The history of rock has always been defined by those brave enough to pick up the guitar. The strumming of the strings, the electrifying harmonies formed beside the bass and the singer, the sheer volume roaring from the amplifiers – it all starts with the guitar, and photographer Lisa Johnson pays tribute to some of the greatest six-strings of all time in her new book Immortal Axes. Made up almost entirely of stunning, professionally shot photos, Immortal Axes doesn’t fill pages with a lot of previously-heard anecdotes and stories that have made their way from The Tonight Show to Howard Stern and back, but instead offers us a raw depiction of the guitars, their scars, and the hypnotic radiance they seem to bear at all times.
Unlike some of the other instrument photography I’ve been looking at in the past year, Immortal Axes is comprised of multi-angle shots that are made to draw us closer to the strings. As a longtime guitarist myself, I couldn’t help but feel magnetized towards the signature pieces from Johnny Cash and Peter Frampton in particular, finding myself recalling the different melodies that lived and died on these fretboards at one time or another. The layout here is both surreal and very straightforward, which is a combination I don’t see in a lot of content like this. Johnson is invested in her medium and the story being told through the celebration of these guitars and the history their strings carry.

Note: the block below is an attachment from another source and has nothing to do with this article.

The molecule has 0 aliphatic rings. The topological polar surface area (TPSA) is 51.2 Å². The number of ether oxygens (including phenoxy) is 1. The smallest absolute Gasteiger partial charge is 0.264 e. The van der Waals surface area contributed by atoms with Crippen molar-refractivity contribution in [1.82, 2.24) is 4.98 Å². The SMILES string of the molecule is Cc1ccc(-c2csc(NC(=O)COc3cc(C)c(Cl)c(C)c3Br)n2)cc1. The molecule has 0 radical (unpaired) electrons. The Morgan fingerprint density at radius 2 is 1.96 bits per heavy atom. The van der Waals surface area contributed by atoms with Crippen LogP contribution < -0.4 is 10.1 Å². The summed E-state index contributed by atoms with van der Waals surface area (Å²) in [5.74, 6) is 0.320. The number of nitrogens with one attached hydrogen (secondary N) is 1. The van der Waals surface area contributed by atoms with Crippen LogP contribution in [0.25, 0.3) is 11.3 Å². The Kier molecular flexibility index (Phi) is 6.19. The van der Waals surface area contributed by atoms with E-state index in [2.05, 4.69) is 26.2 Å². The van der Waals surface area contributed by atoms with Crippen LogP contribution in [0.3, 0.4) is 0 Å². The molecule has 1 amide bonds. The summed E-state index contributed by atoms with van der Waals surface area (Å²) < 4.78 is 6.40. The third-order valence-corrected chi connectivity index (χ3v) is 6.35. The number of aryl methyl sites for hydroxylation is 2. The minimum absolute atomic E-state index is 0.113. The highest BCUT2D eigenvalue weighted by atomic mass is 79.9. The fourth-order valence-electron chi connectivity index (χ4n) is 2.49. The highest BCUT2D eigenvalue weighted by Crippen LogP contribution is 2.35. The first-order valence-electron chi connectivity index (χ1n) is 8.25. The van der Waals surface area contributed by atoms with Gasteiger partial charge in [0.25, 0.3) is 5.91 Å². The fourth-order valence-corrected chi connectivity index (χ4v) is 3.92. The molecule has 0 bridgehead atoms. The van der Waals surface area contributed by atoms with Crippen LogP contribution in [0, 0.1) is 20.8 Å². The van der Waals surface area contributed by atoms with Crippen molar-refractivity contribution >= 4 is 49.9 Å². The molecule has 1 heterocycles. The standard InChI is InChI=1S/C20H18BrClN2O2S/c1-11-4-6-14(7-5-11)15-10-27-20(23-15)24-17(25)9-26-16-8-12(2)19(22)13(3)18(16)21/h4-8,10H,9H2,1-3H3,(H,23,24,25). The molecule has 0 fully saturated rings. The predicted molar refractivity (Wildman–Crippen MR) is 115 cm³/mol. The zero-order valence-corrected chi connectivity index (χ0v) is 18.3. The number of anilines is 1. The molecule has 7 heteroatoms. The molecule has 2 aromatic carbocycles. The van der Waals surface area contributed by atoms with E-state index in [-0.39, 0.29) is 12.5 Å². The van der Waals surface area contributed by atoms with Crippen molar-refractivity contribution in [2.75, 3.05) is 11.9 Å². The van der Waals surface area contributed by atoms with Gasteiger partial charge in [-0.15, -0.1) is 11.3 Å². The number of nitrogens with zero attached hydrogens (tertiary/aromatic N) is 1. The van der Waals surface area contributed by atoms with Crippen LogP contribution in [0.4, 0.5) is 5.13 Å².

There are no abbreviated entries in this anthological collection of legendary guitars; multiple genres are covered, although I will say that the rock-based coverage of artists like Lita Ford, David Gilmour, Jimi Hendrix, and Jeff Beck among others is probably the most thorough and enrapturing of the lot. Leaving out the recycled fireside tales that we’ve all heard in the past was key to giving these pages a flow that can’t be beaten, and while there are technical data like the make/model of the guitars we’re looking at, I never felt like I was looking at a book that was made only for the guitar aficionados when I read it just last week. The serious enthusiast will approve, but all in all, I think Immortal Axes appeals all the more to those who appreciate photography as a medium in general.
Lisa Johnson’s sequel to 108 Rock Star Guitars should be deemed required reading for fans of rock, country, jazz, and blues guitarists everywhere this year, but ultimately I think this book’s legacy will rest more on the construction of its narrative more than it will anything else. Johnson is a very gifted photographer who knows how to take, frame, and present a shot to her audience, and although this will likely be viewed as a companion piece to the records that these guitars helped to create, I believe it’s going to stand on its own as a testament to the passionate (and often misjudged) relationship between those in the media and the players who produce the medium itself.